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What is air pollution, where does it come from and what can we do about it?

What is air pollution? How do greenhouse gases, smog, and toxic pollutants affect climate change, and human health. Interesting video from the National Geographic.

Air pollution consists of chemicals
or particles in the atmosphere, that pose serious
health and environmental threats.
But what causes air pollution?
And what does it mean for our planet?
Some air pollution comes from natural sources,
like volcanic eruptions, wild fires, or allergens.
But most air pollution results from human activities.
Such as energy used in agriculture.
There are different types of human-made air pollution.
When we burn fossil fuels to produce energy they release
greenhouse gasses into the air.
This emissions such as carbon dioxide, methane,
nitrous oxide and fluorinated gasses trap heat
from the sun in earth’s atmosphere.
Leading to a rise in global temperatures.
This creates a cycle where air pollution
contributes to climate change.
And climate change creates higher temperatures.
In turn, higher temperatures intensifies
some types of air pollution.
For example, climate change increases smog,
because it forms in the presence of high heat
and increased levels of ultraviolet radiation.
More frequent extreme weather, such as flooding,
contributes to damp conditions and therefore a rise in mold.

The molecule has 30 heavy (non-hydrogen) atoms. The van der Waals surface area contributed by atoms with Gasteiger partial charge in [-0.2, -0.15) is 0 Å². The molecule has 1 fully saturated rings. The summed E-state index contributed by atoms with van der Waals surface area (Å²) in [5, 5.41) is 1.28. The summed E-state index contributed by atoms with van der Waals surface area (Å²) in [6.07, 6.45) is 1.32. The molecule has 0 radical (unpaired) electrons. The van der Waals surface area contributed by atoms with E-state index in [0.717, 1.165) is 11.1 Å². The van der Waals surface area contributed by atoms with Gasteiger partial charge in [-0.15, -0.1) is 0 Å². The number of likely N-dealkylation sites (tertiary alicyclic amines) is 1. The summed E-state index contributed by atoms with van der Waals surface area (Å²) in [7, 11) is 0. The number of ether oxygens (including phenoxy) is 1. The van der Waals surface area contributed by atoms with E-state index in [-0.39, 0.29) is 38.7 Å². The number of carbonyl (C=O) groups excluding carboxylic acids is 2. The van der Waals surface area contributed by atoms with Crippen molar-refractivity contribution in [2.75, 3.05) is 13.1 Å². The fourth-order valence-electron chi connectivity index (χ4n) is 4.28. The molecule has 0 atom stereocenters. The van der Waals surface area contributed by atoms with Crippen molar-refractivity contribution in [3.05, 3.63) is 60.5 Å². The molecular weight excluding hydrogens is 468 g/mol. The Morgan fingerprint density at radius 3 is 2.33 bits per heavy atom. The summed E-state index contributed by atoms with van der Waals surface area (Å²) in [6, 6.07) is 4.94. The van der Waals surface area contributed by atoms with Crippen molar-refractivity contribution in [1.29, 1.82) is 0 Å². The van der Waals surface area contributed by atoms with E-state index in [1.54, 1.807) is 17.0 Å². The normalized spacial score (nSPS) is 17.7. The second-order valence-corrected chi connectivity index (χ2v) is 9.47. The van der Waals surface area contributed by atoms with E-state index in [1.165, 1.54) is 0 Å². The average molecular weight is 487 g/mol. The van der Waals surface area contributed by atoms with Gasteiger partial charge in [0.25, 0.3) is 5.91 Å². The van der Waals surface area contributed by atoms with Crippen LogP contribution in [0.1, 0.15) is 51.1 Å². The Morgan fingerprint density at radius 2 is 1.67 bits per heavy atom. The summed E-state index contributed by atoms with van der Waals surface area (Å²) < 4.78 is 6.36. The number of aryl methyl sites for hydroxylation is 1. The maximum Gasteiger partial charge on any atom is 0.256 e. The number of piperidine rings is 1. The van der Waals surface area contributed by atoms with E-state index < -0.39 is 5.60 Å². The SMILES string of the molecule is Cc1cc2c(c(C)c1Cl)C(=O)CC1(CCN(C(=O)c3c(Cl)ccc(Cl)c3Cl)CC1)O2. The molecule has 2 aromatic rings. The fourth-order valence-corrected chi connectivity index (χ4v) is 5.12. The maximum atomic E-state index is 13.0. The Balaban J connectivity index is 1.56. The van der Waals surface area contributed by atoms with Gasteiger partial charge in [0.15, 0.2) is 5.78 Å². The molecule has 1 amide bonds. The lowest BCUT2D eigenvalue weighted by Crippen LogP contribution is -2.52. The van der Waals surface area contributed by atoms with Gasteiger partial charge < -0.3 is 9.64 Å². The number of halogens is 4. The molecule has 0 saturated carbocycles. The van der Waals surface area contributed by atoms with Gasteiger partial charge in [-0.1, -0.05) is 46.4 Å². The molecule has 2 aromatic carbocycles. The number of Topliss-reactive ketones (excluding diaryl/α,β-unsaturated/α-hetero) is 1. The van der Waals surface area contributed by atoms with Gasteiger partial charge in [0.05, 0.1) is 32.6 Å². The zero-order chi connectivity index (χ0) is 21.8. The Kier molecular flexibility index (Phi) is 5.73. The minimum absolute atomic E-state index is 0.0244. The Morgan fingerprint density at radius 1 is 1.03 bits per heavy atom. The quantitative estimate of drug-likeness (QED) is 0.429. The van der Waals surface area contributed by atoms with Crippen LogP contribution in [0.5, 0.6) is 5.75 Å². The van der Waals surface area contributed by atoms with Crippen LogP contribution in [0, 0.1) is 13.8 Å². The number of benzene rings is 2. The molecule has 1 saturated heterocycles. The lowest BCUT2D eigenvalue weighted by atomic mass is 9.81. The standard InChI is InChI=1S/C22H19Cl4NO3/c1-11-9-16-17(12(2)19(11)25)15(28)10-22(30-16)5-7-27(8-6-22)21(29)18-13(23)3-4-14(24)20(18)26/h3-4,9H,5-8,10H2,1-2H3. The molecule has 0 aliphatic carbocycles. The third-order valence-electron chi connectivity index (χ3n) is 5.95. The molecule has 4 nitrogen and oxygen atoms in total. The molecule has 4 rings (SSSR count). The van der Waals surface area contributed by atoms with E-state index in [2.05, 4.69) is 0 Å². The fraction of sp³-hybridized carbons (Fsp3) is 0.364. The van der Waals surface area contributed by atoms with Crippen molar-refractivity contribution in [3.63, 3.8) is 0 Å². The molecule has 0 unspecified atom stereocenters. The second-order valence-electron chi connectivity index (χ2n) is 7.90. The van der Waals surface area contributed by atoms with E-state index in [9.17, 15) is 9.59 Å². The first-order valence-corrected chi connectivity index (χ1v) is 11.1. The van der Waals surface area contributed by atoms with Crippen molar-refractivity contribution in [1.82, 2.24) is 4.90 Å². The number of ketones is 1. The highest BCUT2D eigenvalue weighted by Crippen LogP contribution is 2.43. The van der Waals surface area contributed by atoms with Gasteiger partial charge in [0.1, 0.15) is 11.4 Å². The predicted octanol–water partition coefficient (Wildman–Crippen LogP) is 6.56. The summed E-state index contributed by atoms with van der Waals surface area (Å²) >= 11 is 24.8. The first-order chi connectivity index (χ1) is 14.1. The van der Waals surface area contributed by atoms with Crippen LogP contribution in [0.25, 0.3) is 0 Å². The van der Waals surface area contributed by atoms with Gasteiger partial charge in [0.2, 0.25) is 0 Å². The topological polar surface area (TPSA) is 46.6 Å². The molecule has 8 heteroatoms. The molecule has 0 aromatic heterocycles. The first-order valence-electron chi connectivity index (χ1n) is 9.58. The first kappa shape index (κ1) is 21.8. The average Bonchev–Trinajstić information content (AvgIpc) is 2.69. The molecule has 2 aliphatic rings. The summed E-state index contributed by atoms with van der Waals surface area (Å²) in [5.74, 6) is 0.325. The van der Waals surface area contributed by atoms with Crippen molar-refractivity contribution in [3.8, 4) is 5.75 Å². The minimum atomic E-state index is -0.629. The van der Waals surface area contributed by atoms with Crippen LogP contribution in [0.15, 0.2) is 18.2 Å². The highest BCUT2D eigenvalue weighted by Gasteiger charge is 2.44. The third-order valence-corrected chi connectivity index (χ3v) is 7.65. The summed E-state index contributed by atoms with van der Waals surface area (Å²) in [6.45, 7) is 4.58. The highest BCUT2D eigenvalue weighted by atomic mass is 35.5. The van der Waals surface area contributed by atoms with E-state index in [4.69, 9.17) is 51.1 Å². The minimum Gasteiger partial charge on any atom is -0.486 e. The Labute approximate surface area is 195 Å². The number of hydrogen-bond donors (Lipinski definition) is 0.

Warmer weather also leads to longer pollen seasons,
and therefore more pollen production.
Smog, is a type of air pollution, that reduces visibility
and has serious health effects.
Smog can be divided into two categories;
sulfurous and photochemical.
Sulfurous smog is made up of chemical
compounds called sulfur oxides.
It occurs when burning sulfur baring fossil
fuels, such as coal.
Photochemical smog, also called ground level ozone,
is a result of the reaction between sunlight,
and nitrogen oxides, and volatile organic compounds.
Nitrogen oxides come from car exhaust,
coal power plants, and factory emissions.
Volatile organic compounds are released from
gasoline, paints, and many cleaning solvents.
Smog not only creates a brown haze that reduces visibility,
but also harms plants, irritates
the eyes, and causes respiratory distress.
Another category of air pollution is toxic pollutants.
These are chemicals such as mercury, lead, dioxins,
and benzine that are released during gas or coal combustion,
waste incineration, or burning of gasoline.
In addition to adverse environmental effects,
toxic air pollution can cause serious health problems.
Such as cancer, reproductive complications,
and birth defects.
While air pollution has many consequences
for our planet, there are solutions.
We can limit toxic pollutes, smog and greenhouse gases,
by decreasing the use of fossil fuels.
Such as in transportation, manufacturing,
and electricity generation.
Reducing air pollution, not only contributes to a cleaner
environment, and better human health, but can also slow the
rate of global warming.

Learn how greenhouse gasses, smog, and toxic pollutants effect climate change, and human health